Bill Rechin’s Crock (February 24, rerun, I’m pretty sure) just uses “math freaks” as a comic/insulting term for the first person to pull out multiplication in an argument. It’s cute enough. I’m not offended.
Zach Weinersmith’s Saturday Morning Breakfast Cereal (February 24) is built on explaining Stokes’s Theorem in a funny way, but it is fair enough. Stokes’s Theorem is one of a group of theorems that you encounter in multivariable calculus, all of which are built around this somewhat startling idea: you can exchange a (particular) calculation of something on the surface of an object for a (specific) calculation of something within its entire volume, and vice-versa. This is great: we often want to understand what is going on inside a volume but be able only to study what is going on in the surface, and you can see right away why being able to switch between “an integral over the whole volume” and “an integral over its boundary” might be useful. And even if we can as easily study the interior or the boundary of a volume, there’s an excellent chance one integral or the other is the easier to evaluate, and so we do whichever is the easier.
Stokes’s theorem, in three-dimensional spaces, is about the “curl” of a function and that is fairly described as how swirly it is. The curl of a function at a point describes how much that function looks like it’s rotating around that point. The easiest-to-visualize (to me) interpretation is to look at a flowing stream; the function is the velocity of water at a point. Imagine fixing a little paddlewheel to a point; how quickly it turns is the curl of the water’s velocity at that point.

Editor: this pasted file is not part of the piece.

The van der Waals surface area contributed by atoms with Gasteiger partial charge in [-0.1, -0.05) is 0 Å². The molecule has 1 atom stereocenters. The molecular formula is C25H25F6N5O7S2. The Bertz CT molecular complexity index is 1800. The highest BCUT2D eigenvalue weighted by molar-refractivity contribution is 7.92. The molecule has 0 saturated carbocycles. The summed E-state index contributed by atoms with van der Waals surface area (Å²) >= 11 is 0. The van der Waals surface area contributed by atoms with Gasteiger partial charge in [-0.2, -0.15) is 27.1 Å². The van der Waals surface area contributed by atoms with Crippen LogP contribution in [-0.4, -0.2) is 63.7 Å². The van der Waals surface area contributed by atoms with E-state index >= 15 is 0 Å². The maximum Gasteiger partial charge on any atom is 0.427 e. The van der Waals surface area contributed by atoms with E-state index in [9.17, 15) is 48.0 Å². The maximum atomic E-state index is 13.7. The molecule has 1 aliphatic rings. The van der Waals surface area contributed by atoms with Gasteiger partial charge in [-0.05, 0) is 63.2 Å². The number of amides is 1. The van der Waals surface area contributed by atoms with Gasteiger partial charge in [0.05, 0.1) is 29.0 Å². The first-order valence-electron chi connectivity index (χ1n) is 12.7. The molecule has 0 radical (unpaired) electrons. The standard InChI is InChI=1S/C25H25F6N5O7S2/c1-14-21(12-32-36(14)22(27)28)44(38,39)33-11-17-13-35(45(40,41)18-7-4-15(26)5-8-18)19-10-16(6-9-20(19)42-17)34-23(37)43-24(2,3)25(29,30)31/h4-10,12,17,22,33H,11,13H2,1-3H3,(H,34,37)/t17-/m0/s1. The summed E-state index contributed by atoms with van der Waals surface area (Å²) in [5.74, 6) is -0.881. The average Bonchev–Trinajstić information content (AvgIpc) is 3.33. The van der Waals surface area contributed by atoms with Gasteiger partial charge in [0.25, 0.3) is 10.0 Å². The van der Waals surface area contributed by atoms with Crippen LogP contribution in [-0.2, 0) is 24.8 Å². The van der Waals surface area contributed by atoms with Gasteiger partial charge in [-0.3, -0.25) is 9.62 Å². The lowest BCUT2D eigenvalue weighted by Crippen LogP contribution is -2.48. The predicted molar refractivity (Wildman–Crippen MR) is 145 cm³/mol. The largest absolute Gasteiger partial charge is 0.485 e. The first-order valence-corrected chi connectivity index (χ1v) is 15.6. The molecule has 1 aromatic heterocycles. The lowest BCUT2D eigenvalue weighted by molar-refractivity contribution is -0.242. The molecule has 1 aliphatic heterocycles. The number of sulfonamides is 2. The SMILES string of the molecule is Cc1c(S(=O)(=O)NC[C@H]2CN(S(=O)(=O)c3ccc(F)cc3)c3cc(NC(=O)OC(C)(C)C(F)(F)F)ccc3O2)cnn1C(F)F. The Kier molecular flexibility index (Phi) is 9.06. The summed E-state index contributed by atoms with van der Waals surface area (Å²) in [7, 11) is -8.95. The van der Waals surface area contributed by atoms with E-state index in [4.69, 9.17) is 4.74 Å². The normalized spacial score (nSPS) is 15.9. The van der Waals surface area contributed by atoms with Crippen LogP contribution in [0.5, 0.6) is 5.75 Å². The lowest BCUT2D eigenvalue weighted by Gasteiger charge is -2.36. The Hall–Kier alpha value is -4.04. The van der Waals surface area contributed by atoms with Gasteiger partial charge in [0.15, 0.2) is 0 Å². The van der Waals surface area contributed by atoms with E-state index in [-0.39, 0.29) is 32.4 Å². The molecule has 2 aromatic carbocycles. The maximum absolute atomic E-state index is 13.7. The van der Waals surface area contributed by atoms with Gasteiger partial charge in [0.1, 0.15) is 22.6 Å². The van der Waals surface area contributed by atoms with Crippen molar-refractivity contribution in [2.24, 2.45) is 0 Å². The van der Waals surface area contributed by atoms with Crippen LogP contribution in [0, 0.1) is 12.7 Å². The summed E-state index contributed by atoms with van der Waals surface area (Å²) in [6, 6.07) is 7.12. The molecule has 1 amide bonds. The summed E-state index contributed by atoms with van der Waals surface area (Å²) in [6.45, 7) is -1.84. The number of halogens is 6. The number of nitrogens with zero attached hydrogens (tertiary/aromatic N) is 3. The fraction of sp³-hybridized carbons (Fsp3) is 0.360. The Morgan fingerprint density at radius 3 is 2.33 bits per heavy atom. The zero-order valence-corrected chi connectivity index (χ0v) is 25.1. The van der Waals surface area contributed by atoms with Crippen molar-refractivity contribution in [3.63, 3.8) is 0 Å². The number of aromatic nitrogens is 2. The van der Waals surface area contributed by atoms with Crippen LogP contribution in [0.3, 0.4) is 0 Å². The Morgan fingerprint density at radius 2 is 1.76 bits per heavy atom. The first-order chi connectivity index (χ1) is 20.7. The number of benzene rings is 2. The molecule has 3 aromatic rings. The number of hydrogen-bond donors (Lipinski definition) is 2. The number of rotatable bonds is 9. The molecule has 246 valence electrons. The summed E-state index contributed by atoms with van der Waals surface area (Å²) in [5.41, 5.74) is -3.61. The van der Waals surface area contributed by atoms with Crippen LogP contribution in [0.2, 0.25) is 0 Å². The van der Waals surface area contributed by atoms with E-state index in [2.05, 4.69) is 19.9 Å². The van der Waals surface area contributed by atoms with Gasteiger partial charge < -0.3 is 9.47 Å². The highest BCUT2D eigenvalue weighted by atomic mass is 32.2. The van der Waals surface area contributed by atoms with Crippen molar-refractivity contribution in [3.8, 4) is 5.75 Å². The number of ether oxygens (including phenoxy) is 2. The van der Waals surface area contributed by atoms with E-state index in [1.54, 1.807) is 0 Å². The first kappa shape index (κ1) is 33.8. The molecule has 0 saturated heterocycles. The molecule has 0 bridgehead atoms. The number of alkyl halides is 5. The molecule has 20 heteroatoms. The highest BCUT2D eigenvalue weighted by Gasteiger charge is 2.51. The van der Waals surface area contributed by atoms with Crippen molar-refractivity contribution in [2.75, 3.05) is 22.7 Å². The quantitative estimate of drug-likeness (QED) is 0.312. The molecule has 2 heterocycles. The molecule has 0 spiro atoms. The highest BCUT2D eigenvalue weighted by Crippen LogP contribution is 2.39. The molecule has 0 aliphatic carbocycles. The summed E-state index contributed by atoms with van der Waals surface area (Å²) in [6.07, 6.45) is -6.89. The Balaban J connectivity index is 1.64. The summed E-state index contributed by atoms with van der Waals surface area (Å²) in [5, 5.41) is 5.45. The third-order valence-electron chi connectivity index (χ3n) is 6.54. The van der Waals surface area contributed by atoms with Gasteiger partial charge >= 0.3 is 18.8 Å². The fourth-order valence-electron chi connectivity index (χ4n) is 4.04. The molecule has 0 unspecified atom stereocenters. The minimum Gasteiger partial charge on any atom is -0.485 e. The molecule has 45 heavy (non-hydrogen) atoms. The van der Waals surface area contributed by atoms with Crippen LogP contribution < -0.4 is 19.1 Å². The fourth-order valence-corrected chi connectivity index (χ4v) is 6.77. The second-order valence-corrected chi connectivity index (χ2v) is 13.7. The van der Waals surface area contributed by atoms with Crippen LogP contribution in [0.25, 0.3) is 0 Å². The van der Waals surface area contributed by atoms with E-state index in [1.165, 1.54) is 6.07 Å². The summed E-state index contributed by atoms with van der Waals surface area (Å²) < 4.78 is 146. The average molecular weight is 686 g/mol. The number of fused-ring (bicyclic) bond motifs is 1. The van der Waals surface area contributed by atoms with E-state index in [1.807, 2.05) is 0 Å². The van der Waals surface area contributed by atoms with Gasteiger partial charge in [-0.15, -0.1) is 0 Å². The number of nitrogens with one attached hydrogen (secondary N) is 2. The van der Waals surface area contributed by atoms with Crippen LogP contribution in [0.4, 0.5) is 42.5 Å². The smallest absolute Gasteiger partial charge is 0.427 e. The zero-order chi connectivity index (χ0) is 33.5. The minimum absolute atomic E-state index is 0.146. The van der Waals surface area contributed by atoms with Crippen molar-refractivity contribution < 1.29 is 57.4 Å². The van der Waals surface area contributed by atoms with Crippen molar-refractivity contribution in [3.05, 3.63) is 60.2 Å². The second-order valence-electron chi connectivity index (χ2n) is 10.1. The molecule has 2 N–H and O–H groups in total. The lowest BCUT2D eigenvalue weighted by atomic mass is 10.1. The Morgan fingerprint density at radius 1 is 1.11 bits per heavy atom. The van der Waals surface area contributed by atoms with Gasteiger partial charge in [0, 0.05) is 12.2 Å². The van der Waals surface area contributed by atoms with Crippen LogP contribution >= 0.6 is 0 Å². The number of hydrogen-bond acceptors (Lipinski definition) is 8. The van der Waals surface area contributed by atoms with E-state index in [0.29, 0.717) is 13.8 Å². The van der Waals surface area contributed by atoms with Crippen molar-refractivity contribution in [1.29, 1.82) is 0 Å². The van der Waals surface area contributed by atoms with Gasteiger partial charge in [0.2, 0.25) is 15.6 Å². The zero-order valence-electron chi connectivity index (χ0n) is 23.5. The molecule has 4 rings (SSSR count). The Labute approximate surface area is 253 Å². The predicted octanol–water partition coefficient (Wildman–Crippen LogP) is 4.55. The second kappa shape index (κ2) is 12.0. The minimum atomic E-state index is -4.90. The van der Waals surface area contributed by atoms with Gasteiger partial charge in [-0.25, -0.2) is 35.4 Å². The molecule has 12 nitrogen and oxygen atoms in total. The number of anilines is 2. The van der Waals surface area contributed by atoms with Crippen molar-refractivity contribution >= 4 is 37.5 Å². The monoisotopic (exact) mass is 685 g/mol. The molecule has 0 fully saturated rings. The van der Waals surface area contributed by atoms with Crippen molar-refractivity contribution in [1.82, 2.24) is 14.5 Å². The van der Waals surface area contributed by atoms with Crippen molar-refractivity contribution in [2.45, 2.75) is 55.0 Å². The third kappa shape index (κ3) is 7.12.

The theorem is named, almost fairly, for Sir George Stokes, who particularly advanced the mathematical study of fluids, particularly fluids with viscosity. The Navier-Stokes equations, a simple-to-state, difficult-to-solve set of differential equations, describe the flow of viscous fluids and you could have a fruitful career studying just them. He didn’t; he also studied optics, fluorescence, and spectroscopic analysis, and became an expert in studying the many railway and bridge disasters to strike Britain in the 19th century. If that wasn’t enough, he also served as Member of Parliament for Cambridge University from 1887 to 1892, so, he was doing all right for himself.
Jim Benton’s Cartoons (February 24) shows off a particular case of discipline self-importance which starts off with mathematics, fairly enough. It brings to mind a night at pinball league a couple weeks back where one of our friends was saying he was thinking of going on to get a doctorate in chemical engineering since, after all, if you had one in that field there would always be jobs because employers know chemical engineers can master any field. “Yeah,” I said, “that’s what they tell us in mathematics, too.” And my love, the philosopher, added that they tell philosophy majors that employers love philosophy PhD-holders for their ability to master any subject. We didn’t really want to spoil his confidence about his future career but, after all, learning has to be done.
Of this collection I think the funniest is probably the Mutt and Jeff, minimal as its mathematical content really is. It’s just the best-structured and paced joke of the set, I think. Anyway, now I hope to get back to the surprisingly complicated world of goldfish-counting.